Brown Social Science Center renovation nearly complete
The Brown Social Science Center has undergone comprehensive repairs to meet ADA requirements and fix HVAC systems.
For years, the Brown Social Science Center was seen to many students and faculty as a run-down piece of campus infrastructure with many issues, such as lead in the water. Brandeis administration has planned to renovate Brown for many years and the project is near completion as of this November. The design process began in the middle of 2021 and construction began in 2022. The process was the most comprehensive renovation at Brandeis in many years according to Senior Capital Project Manager Michael Bushey, although the University faced obstacles in their efforts to renovate.
“Brown has long been on the list for building upgrades related to deferred maintenance and was prioritized for a project after a series of floods between 2019 and 2021 resulting from deteriorating [heating, ventilation, and air conditioning] piping,” Bushey said in a Nov. 15 email to the Justice.
Besides the series of issues the building had prior to renovation, there were other goals the administration sought to meet. “The intent of the project was to bring the building up to the current energy codes and [Americans with Disabilities Act] standards in parallel with Brandeis’s commitment of increasing energy efficiency and reducing the University’s carbon footprint,” Bushey said. To meet these goals, the main focus of the project was to construct high-efficiency HVAC systems, plumbing, lighting, glazing, and a new elevator. City inspectors approved the upgrades in early September, and the final testing date for the building’s features is Dec. 4.
There were also several aesthetic improvements made to the building. In particular, contractors installed more exterior windows and new flooring, cleaned and selectively painted the building, and revamped the first-floor lobby.
However, numerous unforeseen circumstances hindered the completion of the project by the start of the school year. As a result of reengineering and reworking, as well as supply-chain issues, the project schedule was significantly impacted. “In order for the occupants of the building to get settled in before the upcoming semester, we had to make the decision to move them back into the building before we had the opportunity to work out all the issues in the new systems,” Bushey explained in a Nov. 10 email.
Several professors expressed their frustration with the incomplete work, with some of the problems being a faculty member’s room being over 100 degrees, mice living on every floor, and lights flickering on and off without warning in offices.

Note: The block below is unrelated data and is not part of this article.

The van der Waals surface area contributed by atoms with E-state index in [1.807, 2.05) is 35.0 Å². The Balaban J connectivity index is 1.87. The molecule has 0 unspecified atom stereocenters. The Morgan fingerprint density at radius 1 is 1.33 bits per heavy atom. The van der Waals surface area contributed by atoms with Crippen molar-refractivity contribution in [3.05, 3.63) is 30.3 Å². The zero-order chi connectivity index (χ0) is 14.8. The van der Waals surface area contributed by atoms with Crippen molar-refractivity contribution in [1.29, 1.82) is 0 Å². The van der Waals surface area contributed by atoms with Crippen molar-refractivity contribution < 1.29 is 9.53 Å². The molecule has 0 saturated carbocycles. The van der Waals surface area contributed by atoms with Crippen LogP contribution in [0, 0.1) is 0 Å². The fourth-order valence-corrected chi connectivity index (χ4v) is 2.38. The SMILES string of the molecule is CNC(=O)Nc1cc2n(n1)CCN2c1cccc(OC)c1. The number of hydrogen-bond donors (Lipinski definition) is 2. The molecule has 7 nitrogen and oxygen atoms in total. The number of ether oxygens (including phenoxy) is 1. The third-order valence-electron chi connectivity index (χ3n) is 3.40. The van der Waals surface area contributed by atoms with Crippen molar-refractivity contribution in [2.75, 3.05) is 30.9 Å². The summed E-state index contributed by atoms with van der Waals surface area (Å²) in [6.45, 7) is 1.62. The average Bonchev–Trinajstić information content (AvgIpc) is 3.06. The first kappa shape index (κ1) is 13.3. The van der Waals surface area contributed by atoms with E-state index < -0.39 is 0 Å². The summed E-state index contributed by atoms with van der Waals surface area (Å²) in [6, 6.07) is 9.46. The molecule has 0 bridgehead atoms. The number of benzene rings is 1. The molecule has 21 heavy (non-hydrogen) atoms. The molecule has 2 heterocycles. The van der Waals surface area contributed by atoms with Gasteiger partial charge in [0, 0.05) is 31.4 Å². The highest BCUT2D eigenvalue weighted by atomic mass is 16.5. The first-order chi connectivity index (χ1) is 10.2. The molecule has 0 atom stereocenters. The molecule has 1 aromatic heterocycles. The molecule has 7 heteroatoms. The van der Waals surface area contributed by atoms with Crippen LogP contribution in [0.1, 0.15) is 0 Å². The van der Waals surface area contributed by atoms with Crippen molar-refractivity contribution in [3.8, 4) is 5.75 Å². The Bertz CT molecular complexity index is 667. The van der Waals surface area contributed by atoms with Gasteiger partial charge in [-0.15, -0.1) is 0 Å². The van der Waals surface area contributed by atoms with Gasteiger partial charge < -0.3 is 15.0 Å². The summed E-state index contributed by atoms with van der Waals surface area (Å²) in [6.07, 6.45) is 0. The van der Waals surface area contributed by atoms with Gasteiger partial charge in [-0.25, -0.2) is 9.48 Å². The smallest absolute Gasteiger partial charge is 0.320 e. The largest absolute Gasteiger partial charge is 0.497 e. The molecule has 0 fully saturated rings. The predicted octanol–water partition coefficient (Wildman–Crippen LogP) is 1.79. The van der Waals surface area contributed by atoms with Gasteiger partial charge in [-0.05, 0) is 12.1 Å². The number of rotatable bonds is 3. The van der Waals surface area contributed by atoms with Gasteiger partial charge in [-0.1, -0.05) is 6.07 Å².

“The biggest issue for me was the bathrooms. I do have some of the same light issues ...these issues aren’t as physically troubling to me as they are to some of my colleagues,” Prof. Maura Farrelly (AMST) said in an Oct. 31 interview with the Justice. She referred to the cramped bathroom stalls: “Just look at it: how did they ever think somebody could sit on it [the toilet]?”
Within the month of October, however, installers made strides in addressing the issues with the building. There have been adjustments to resolve HVAC noise issues and a plan to fix the lighting system has been established with some of the offices being fixed already. To address the small bathrooms, the project team contacted an outside contractor to expand the stall and renovations are projected to be completed by the end of winter break.
Despite challenges, professors are relieved by the changes that were implemented in the building. “I can’t remember if it was two floods and a fire or two fires and a flood, and it all involved the HVAC system,” Prof. Farrelly said. “It was time for it to be renovated.”
Professors also emphasized the importance of having more office space. “Legal studies used to be spread out across four different buildings. We are together now which is important,” Prof. Rosalind Kabrhel (LGLS) said.
As the Brown project comes to a close, the administration plans to continue renovations to other parts of the campus. “Renovation of the Usdan plaza is underway, and the design process will soon begin on some of the older science buildings. The final selection and time frame is being evaluated,” Bushey told the Justice. These projects are part of Brandeis’s effort to continue investing in campus infrastructure to support the community.